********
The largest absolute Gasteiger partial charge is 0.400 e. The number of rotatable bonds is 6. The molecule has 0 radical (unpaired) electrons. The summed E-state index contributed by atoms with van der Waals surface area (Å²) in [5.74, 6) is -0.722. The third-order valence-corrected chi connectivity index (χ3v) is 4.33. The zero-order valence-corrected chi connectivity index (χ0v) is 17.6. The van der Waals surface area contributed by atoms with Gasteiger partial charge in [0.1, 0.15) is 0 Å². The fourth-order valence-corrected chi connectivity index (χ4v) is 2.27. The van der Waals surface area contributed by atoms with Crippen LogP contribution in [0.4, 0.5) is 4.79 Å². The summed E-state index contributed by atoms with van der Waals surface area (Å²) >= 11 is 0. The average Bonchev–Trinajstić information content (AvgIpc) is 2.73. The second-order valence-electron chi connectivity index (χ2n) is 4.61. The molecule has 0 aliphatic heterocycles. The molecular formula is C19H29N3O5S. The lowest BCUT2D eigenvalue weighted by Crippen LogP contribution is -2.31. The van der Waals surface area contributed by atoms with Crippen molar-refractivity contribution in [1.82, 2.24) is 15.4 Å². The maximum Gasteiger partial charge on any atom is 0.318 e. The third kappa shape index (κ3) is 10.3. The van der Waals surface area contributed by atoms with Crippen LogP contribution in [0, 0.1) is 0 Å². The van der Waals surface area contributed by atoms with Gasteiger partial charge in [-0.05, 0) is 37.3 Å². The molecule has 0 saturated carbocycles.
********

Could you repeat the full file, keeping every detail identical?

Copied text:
The largest absolute Gasteiger partial charge is 0.400 e. The number of rotatable bonds is 6. The molecule has 0 radical (unpaired) electrons. The summed E-state index contributed by atoms with van der Waals surface area (Å²) in [5.74, 6) is -0.722. The third-order valence-corrected chi connectivity index (χ3v) is 4.33. The zero-order valence-corrected chi connectivity index (χ0v) is 17.6. The van der Waals surface area contributed by atoms with Gasteiger partial charge in [0.1, 0.15) is 0 Å². The fourth-order valence-corrected chi connectivity index (χ4v) is 2.27. The van der Waals surface area contributed by atoms with Crippen LogP contribution in [0.4, 0.5) is 4.79 Å². The summed E-state index contributed by atoms with van der Waals surface area (Å²) >= 11 is 0. The average Bonchev–Trinajstić information content (AvgIpc) is 2.73. The second-order valence-electron chi connectivity index (χ2n) is 4.61. The molecule has 0 aliphatic heterocycles. The molecular formula is C19H29N3O5S. The lowest BCUT2D eigenvalue weighted by Crippen LogP contribution is -2.31. The van der Waals surface area contributed by atoms with Crippen molar-refractivity contribution in [1.82, 2.24) is 15.4 Å². The maximum Gasteiger partial charge on any atom is 0.318 e. The third kappa shape index (κ3) is 10.3. The van der Waals surface area contributed by atoms with Crippen LogP contribution in [0, 0.1) is 0 Å². The van der Waals surface area contributed by atoms with Gasteiger partial charge in [-0.05, 0) is 37.3 Å². The molecule has 0 saturated carbocycles.